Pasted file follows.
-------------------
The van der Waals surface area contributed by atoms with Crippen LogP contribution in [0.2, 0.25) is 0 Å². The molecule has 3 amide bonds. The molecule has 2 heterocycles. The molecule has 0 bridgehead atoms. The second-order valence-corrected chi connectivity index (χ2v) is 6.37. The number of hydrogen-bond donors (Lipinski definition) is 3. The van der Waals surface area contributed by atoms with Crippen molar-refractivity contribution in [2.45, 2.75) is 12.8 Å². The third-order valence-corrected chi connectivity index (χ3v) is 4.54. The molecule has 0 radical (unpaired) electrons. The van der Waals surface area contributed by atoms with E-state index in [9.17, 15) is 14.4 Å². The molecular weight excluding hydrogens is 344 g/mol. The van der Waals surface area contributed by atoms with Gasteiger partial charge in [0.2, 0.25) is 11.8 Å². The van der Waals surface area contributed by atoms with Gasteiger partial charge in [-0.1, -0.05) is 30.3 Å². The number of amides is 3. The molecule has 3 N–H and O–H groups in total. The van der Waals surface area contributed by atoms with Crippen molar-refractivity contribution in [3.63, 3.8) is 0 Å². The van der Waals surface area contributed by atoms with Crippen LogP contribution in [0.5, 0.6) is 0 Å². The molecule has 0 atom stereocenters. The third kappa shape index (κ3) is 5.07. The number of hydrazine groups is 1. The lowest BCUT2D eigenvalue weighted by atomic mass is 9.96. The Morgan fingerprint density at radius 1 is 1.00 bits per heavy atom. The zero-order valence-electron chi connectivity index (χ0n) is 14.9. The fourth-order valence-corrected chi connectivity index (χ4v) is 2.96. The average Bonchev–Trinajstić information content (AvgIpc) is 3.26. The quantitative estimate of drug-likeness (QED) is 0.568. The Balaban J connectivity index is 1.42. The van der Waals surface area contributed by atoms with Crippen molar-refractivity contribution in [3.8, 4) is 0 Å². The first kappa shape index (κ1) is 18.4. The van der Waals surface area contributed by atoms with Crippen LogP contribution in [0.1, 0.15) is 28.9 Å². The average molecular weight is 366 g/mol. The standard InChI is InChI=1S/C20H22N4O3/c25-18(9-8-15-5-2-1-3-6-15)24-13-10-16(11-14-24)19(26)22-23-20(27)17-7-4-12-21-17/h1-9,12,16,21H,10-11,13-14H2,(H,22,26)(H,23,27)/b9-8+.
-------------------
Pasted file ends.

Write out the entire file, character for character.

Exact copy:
The van der Waals surface area contributed by atoms with Crippen LogP contribution in [0.2, 0.25) is 0 Å². The molecule has 3 amide bonds. The molecule has 2 heterocycles. The molecule has 0 bridgehead atoms. The second-order valence-corrected chi connectivity index (χ2v) is 6.37. The number of hydrogen-bond donors (Lipinski definition) is 3. The van der Waals surface area contributed by atoms with Crippen molar-refractivity contribution in [2.45, 2.75) is 12.8 Å². The third-order valence-corrected chi connectivity index (χ3v) is 4.54. The molecule has 0 radical (unpaired) electrons. The van der Waals surface area contributed by atoms with E-state index in [9.17, 15) is 14.4 Å². The molecular weight excluding hydrogens is 344 g/mol. The van der Waals surface area contributed by atoms with Gasteiger partial charge in [0.2, 0.25) is 11.8 Å². The van der Waals surface area contributed by atoms with Gasteiger partial charge in [-0.1, -0.05) is 30.3 Å². The number of amides is 3. The molecule has 3 N–H and O–H groups in total. The van der Waals surface area contributed by atoms with Crippen molar-refractivity contribution in [3.63, 3.8) is 0 Å². The van der Waals surface area contributed by atoms with Crippen LogP contribution in [0.5, 0.6) is 0 Å². The molecule has 0 atom stereocenters. The third kappa shape index (κ3) is 5.07. The number of hydrazine groups is 1. The lowest BCUT2D eigenvalue weighted by atomic mass is 9.96. The Morgan fingerprint density at radius 1 is 1.00 bits per heavy atom. The zero-order valence-electron chi connectivity index (χ0n) is 14.9. The fourth-order valence-corrected chi connectivity index (χ4v) is 2.96. The average Bonchev–Trinajstić information content (AvgIpc) is 3.26. The quantitative estimate of drug-likeness (QED) is 0.568. The Balaban J connectivity index is 1.42. The van der Waals surface area contributed by atoms with Crippen molar-refractivity contribution in [3.8, 4) is 0 Å². The first kappa shape index (κ1) is 18.4. The van der Waals surface area contributed by atoms with Crippen LogP contribution in [0.1, 0.15) is 28.9 Å². The average molecular weight is 366 g/mol. The standard InChI is InChI=1S/C20H22N4O3/c25-18(9-8-15-5-2-1-3-6-15)24-13-10-16(11-14-24)19(26)22-23-20(27)17-7-4-12-21-17/h1-9,12,16,21H,10-11,13-14H2,(H,22,26)(H,23,27)/b9-8+.